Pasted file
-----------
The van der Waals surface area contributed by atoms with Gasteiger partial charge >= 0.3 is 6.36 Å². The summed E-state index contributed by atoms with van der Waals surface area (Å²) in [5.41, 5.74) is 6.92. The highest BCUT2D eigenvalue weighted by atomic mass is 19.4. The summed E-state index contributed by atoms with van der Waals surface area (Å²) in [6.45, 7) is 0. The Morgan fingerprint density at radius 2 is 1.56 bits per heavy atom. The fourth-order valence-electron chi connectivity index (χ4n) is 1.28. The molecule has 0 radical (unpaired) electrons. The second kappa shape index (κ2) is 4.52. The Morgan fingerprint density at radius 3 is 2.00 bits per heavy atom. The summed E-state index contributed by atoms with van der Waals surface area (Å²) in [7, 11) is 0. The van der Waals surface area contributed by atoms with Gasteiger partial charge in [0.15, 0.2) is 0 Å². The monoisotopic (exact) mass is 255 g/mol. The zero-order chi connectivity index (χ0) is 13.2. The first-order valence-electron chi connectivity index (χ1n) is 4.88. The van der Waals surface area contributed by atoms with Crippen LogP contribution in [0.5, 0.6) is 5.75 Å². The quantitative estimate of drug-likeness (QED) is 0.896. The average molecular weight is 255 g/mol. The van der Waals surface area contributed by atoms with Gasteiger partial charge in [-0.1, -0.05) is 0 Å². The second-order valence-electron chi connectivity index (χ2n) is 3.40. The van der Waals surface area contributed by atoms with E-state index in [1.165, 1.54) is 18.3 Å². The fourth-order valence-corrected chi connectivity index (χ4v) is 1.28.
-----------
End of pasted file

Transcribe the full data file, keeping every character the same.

The van der Waals surface area contributed by atoms with Gasteiger partial charge >= 0.3 is 6.36 Å². The summed E-state index contributed by atoms with van der Waals surface area (Å²) in [5.41, 5.74) is 6.92. The highest BCUT2D eigenvalue weighted by atomic mass is 19.4. The summed E-state index contributed by atoms with van der Waals surface area (Å²) in [6.45, 7) is 0. The Morgan fingerprint density at radius 2 is 1.56 bits per heavy atom. The fourth-order valence-electron chi connectivity index (χ4n) is 1.28. The molecule has 0 radical (unpaired) electrons. The second kappa shape index (κ2) is 4.52. The Morgan fingerprint density at radius 3 is 2.00 bits per heavy atom. The summed E-state index contributed by atoms with van der Waals surface area (Å²) in [7, 11) is 0. The van der Waals surface area contributed by atoms with Gasteiger partial charge in [0.15, 0.2) is 0 Å². The monoisotopic (exact) mass is 255 g/mol. The zero-order chi connectivity index (χ0) is 13.2. The first-order valence-electron chi connectivity index (χ1n) is 4.88. The van der Waals surface area contributed by atoms with Crippen LogP contribution in [0.5, 0.6) is 5.75 Å². The quantitative estimate of drug-likeness (QED) is 0.896. The average molecular weight is 255 g/mol. The van der Waals surface area contributed by atoms with Gasteiger partial charge in [-0.1, -0.05) is 0 Å². The second-order valence-electron chi connectivity index (χ2n) is 3.40. The van der Waals surface area contributed by atoms with E-state index in [1.165, 1.54) is 18.3 Å². The fourth-order valence-corrected chi connectivity index (χ4v) is 1.28.